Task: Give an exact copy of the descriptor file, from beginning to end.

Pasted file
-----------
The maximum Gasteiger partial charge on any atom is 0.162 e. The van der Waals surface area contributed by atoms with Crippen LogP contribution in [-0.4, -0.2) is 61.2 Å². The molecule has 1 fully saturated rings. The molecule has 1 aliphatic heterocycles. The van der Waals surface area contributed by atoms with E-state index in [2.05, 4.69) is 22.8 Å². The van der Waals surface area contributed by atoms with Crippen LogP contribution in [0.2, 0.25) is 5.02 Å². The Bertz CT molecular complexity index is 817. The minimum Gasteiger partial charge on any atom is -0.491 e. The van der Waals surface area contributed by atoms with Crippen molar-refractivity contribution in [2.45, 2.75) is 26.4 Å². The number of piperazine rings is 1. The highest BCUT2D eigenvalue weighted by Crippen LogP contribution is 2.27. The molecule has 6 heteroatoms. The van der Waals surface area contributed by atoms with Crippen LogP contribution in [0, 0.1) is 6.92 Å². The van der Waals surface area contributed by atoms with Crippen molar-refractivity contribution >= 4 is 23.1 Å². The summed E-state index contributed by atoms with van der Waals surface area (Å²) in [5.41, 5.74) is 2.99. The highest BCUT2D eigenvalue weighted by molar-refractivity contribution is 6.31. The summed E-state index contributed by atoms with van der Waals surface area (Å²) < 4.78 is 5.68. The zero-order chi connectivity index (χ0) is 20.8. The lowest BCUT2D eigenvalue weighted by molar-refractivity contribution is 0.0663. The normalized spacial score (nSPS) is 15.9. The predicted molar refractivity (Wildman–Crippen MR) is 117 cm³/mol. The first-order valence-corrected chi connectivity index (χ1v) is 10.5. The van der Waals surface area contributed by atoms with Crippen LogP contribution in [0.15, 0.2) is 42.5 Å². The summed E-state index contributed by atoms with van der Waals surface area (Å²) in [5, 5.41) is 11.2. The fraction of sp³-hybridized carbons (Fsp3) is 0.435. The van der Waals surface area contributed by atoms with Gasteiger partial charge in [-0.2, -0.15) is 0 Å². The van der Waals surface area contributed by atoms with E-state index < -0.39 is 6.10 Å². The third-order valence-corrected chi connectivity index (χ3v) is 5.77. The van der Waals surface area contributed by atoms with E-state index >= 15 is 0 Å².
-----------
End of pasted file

The maximum Gasteiger partial charge on any atom is 0.162 e. The van der Waals surface area contributed by atoms with Crippen LogP contribution in [-0.4, -0.2) is 61.2 Å². The molecule has 1 fully saturated rings. The molecule has 1 aliphatic heterocycles. The van der Waals surface area contributed by atoms with E-state index in [2.05, 4.69) is 22.8 Å². The van der Waals surface area contributed by atoms with Crippen LogP contribution in [0.2, 0.25) is 5.02 Å². The Bertz CT molecular complexity index is 817. The minimum Gasteiger partial charge on any atom is -0.491 e. The van der Waals surface area contributed by atoms with Crippen molar-refractivity contribution in [2.45, 2.75) is 26.4 Å². The number of piperazine rings is 1. The highest BCUT2D eigenvalue weighted by Crippen LogP contribution is 2.27. The molecule has 6 heteroatoms. The van der Waals surface area contributed by atoms with Crippen LogP contribution in [0, 0.1) is 6.92 Å². The van der Waals surface area contributed by atoms with Crippen molar-refractivity contribution >= 4 is 23.1 Å². The summed E-state index contributed by atoms with van der Waals surface area (Å²) in [5.41, 5.74) is 2.99. The highest BCUT2D eigenvalue weighted by molar-refractivity contribution is 6.31. The summed E-state index contributed by atoms with van der Waals surface area (Å²) < 4.78 is 5.68. The zero-order chi connectivity index (χ0) is 20.8. The lowest BCUT2D eigenvalue weighted by molar-refractivity contribution is 0.0663. The normalized spacial score (nSPS) is 15.9. The predicted molar refractivity (Wildman–Crippen MR) is 117 cm³/mol. The first-order valence-corrected chi connectivity index (χ1v) is 10.5. The van der Waals surface area contributed by atoms with Crippen LogP contribution in [0.15, 0.2) is 42.5 Å². The summed E-state index contributed by atoms with van der Waals surface area (Å²) in [5, 5.41) is 11.2. The fraction of sp³-hybridized carbons (Fsp3) is 0.435. The van der Waals surface area contributed by atoms with Gasteiger partial charge in [-0.2, -0.15) is 0 Å². The van der Waals surface area contributed by atoms with E-state index < -0.39 is 6.10 Å². The third-order valence-corrected chi connectivity index (χ3v) is 5.77. The van der Waals surface area contributed by atoms with E-state index >= 15 is 0 Å².